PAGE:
in Barangay Balitoc, Calatagan and the complaint included a prayer for
preliminary injunction and TRO; and (c) The filing of the present Civil Case No.
120 does not constitute forum shopping and the judgment in the previous
ejectment case in Civil Case No. 116 will not amount to res judicata in the
present case because there was no judgment on the merits in Civil Case No.
116. The MTC noted that there was no adjudication as to the rights of the
parties, particularly the determination of their possessory rights in Civil Case
No. 116 as its dismissal was anchored on respondents non-compliance with the
required barangay conciliation under P.D. No. 1508 and on respondents failure
to allege the particular date of deprivation of possession required for the court
to determine whether the case was filed within the one (1) year period.
However, the MTC finds that the petitioners continued stay on respondents
property has factual and legal basis since evidence on record, such as milling
tickets, convincingly show that petitioner has been a tenant of respondents
father, Crisanto Corrado, cultivating the latters three (3)-hectare sugarcane
land, including the subject lot, since 1961. It did not give credence to
respondents claim of ignorance to the tenancy relationship between petitioner
and his father since the latest milling tickets showed that petitioner continued
working on the subject lot even after it was transferred to respondents name.
Respondent appealed the MTC decision to the RTC, which set aside and
reversed the MTC decision, the dispositive portion of which reads as follows:
WHEREFORE, judgment is hereby rendered REVERSING and SETTING ASIDE the
decision of the lower court dated August 12, 1996 and a new one entered declaring the
plaintiff as the true and absolute owner of the residential lot in question; ordering the
defendant to deliver the possession thereof to the plaintiff and to vacate the same, with
costs against the defendant-appellee.
SO ORDERED.
[12]
In reversing the MTC, the RTC found merit in respondents allegation that
petitioner cannot claim any right to possess respondents lot on the premise that
he is an alleged tenant of respondents father. The RTC found it unacceptable
for the MTC to rule that respondent is bound by the action of his father in
allowing petitioner to construct a house on the subject lot and occupy the
same. The RTC stressed that the parties had stipulated during the pre-trial that
the subject lot is registered under the name of respondent and that petitioner is
not a tenant of respondent. Further, respondent acquired the said lot in 1970
not from his father but from the government, which was the registered owner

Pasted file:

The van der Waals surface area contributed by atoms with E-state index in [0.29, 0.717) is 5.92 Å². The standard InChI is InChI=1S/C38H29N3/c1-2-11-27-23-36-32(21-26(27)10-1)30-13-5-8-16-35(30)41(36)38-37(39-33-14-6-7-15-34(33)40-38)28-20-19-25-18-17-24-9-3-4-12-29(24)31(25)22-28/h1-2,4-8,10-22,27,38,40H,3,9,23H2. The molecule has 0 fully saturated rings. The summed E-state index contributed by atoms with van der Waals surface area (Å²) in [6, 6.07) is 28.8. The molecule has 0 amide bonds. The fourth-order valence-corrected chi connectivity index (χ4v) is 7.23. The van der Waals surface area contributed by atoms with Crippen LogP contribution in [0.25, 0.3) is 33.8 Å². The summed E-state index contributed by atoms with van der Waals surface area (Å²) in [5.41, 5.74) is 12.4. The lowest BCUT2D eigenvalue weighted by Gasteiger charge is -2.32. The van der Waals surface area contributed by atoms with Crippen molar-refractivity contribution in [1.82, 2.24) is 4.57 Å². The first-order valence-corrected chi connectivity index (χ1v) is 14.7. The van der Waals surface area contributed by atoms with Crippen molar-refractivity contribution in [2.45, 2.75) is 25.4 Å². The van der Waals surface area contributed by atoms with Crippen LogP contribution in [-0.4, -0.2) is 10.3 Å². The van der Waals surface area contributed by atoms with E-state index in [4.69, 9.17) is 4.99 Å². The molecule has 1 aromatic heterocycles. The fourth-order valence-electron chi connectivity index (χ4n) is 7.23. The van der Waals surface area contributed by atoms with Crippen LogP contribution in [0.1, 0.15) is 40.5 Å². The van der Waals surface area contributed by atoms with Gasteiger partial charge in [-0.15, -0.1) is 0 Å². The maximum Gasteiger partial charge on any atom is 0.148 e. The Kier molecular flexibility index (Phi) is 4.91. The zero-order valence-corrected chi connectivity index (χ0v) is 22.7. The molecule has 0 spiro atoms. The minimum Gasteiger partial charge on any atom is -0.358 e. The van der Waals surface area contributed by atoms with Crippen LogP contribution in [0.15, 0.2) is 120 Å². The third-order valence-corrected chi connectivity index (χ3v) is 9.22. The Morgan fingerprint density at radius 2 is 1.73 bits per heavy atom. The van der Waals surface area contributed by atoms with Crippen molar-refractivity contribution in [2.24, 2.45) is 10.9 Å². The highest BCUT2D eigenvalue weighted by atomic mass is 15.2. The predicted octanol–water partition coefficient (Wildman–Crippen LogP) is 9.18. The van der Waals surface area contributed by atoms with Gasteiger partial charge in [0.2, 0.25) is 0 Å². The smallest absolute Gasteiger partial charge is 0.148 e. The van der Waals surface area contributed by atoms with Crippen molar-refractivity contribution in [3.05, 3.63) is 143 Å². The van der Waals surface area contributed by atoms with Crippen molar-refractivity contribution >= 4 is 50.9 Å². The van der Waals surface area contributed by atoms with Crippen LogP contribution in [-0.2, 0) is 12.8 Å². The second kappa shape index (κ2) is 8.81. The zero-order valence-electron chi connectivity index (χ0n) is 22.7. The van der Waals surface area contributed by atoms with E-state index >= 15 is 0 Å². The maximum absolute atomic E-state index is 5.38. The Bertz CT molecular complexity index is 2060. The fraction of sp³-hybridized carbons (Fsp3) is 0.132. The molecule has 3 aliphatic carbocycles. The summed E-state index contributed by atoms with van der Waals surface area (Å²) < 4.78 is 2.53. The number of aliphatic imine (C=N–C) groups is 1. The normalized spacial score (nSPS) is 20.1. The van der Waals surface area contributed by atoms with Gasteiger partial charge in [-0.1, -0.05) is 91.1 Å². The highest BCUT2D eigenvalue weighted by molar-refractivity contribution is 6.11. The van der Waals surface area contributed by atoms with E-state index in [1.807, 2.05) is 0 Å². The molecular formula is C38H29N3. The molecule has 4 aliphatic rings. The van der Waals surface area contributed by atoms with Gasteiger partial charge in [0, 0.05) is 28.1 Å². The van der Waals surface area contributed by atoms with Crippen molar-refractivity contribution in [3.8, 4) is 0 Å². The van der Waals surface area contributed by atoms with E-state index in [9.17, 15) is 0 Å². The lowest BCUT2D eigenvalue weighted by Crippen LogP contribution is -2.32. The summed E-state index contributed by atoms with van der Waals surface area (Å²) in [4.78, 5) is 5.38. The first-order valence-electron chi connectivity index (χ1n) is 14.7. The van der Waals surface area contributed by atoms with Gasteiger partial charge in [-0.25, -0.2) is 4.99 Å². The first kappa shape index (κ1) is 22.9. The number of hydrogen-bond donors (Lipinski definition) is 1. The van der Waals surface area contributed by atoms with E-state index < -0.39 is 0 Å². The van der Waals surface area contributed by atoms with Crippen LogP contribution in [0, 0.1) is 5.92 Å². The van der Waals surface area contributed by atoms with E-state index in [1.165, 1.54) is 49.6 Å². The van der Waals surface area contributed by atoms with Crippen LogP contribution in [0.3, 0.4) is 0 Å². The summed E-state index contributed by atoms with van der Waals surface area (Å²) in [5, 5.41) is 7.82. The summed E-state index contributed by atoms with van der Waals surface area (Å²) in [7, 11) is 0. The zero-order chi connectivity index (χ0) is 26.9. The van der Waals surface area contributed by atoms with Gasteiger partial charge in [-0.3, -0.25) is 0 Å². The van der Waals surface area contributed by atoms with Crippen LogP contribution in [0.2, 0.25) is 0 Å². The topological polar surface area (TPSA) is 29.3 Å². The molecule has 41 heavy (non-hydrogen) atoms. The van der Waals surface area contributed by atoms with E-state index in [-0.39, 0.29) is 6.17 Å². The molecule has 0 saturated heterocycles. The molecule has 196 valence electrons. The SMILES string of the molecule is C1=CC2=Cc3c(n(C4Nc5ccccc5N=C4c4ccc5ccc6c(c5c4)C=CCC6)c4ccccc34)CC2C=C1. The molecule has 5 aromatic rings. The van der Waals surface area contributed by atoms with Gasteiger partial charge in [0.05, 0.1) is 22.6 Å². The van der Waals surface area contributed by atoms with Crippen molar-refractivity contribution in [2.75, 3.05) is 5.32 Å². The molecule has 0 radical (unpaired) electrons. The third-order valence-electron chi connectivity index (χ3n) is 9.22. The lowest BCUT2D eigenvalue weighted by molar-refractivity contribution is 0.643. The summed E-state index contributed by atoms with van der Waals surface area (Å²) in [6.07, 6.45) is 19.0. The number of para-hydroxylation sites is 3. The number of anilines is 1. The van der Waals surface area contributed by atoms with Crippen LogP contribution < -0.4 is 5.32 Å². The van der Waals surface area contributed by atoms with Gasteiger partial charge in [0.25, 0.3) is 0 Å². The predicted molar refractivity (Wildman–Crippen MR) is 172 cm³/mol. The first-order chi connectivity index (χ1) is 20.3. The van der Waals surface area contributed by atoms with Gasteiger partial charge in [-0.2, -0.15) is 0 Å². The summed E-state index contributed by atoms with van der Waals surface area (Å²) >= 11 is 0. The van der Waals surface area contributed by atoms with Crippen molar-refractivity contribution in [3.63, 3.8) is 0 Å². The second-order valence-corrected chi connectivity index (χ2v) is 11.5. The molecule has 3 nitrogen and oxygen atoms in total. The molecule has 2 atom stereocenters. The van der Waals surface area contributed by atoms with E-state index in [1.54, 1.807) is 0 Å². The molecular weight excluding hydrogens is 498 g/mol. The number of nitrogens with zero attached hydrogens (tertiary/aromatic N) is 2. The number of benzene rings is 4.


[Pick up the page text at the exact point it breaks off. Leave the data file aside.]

since 1909. Thus, respondents father never acquired any right over the said
land, hence, he has no right to transmit or alienate the land to anyone. The RTC
further stated that petitioners alleged possession, if any, would have been only
by tolerance by the government and he would have acted promptly at the time
respondent purchased the lot if he truly believed that he had the legal right over
the lot. Finally, the RTC clarified that contrary to the MTCs ruling, the case is
not merely an accion publiciana, where only physical possession is involved,
but one of accion reinvindicatoria because respondent claimed recovery of full
possession as an absolute owner. The RTC concluded that since respondent
is the absolute owner of the property, the MTC cannot bar him from recovering
possession based on spurious authority granted by a third party who is not an
owner.
Petitioner filed a petition for review in the Court of Appeals which affirmed
the RTC decision. The dispositive portion of the decision reads as follows:
WHEREFORE, we AFFIRM the RTC decision dated September 9, 1997 in RTC
Appeal Case No. 3301.
SO ORDERED.
[13]
The CA ruled that the principle of res judicata is inapplicable because there
is no identity of causes of action between Civil Case Nos. 116 and 120. It
stressed that the former is an ejectment suit which was dismissed for failure of
respondent to state the date of deprivation of possession while the latter is for
recovery of possession, and not ejectment. It also brushed aside the alleged
tenancy relationship between petitioner and respondent, noting that the milling
tickets were issued for respondents father as the planter and petitioner as the
tenant, but without any evidence showing that they referred to the subject lot
and without any indication that petitioner was getting his share from the subject
lot.